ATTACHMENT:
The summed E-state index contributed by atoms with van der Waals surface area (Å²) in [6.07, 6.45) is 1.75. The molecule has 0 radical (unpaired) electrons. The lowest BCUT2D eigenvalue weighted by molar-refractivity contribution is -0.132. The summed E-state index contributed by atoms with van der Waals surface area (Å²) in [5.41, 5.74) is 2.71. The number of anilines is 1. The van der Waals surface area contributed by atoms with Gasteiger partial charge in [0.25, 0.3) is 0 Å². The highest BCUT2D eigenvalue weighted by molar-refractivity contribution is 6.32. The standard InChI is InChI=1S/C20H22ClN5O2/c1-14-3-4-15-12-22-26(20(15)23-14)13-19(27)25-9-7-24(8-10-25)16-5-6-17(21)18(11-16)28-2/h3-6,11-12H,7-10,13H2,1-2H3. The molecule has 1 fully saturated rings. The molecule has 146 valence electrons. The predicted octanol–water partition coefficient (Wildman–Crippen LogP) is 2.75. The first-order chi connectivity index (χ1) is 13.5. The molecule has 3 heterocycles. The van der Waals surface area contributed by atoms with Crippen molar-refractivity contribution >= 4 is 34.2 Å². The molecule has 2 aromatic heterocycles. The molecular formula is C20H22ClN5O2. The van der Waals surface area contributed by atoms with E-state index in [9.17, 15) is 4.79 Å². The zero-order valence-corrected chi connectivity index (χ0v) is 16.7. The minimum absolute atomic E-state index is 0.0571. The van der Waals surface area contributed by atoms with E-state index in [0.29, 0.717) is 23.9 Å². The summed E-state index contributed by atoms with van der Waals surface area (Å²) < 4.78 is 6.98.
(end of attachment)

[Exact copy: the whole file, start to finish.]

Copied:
The summed E-state index contributed by atoms with van der Waals surface area (Å²) in [6.07, 6.45) is 1.75. The molecule has 0 radical (unpaired) electrons. The lowest BCUT2D eigenvalue weighted by molar-refractivity contribution is -0.132. The summed E-state index contributed by atoms with van der Waals surface area (Å²) in [5.41, 5.74) is 2.71. The number of anilines is 1. The van der Waals surface area contributed by atoms with Gasteiger partial charge in [0.25, 0.3) is 0 Å². The highest BCUT2D eigenvalue weighted by molar-refractivity contribution is 6.32. The standard InChI is InChI=1S/C20H22ClN5O2/c1-14-3-4-15-12-22-26(20(15)23-14)13-19(27)25-9-7-24(8-10-25)16-5-6-17(21)18(11-16)28-2/h3-6,11-12H,7-10,13H2,1-2H3. The molecule has 1 fully saturated rings. The molecule has 146 valence electrons. The predicted octanol–water partition coefficient (Wildman–Crippen LogP) is 2.75. The first-order chi connectivity index (χ1) is 13.5. The molecule has 3 heterocycles. The van der Waals surface area contributed by atoms with Crippen molar-refractivity contribution >= 4 is 34.2 Å². The molecule has 2 aromatic heterocycles. The molecular formula is C20H22ClN5O2. The van der Waals surface area contributed by atoms with E-state index in [9.17, 15) is 4.79 Å². The zero-order valence-corrected chi connectivity index (χ0v) is 16.7. The minimum absolute atomic E-state index is 0.0571. The van der Waals surface area contributed by atoms with E-state index in [0.29, 0.717) is 23.9 Å². The summed E-state index contributed by atoms with van der Waals surface area (Å²) < 4.78 is 6.98.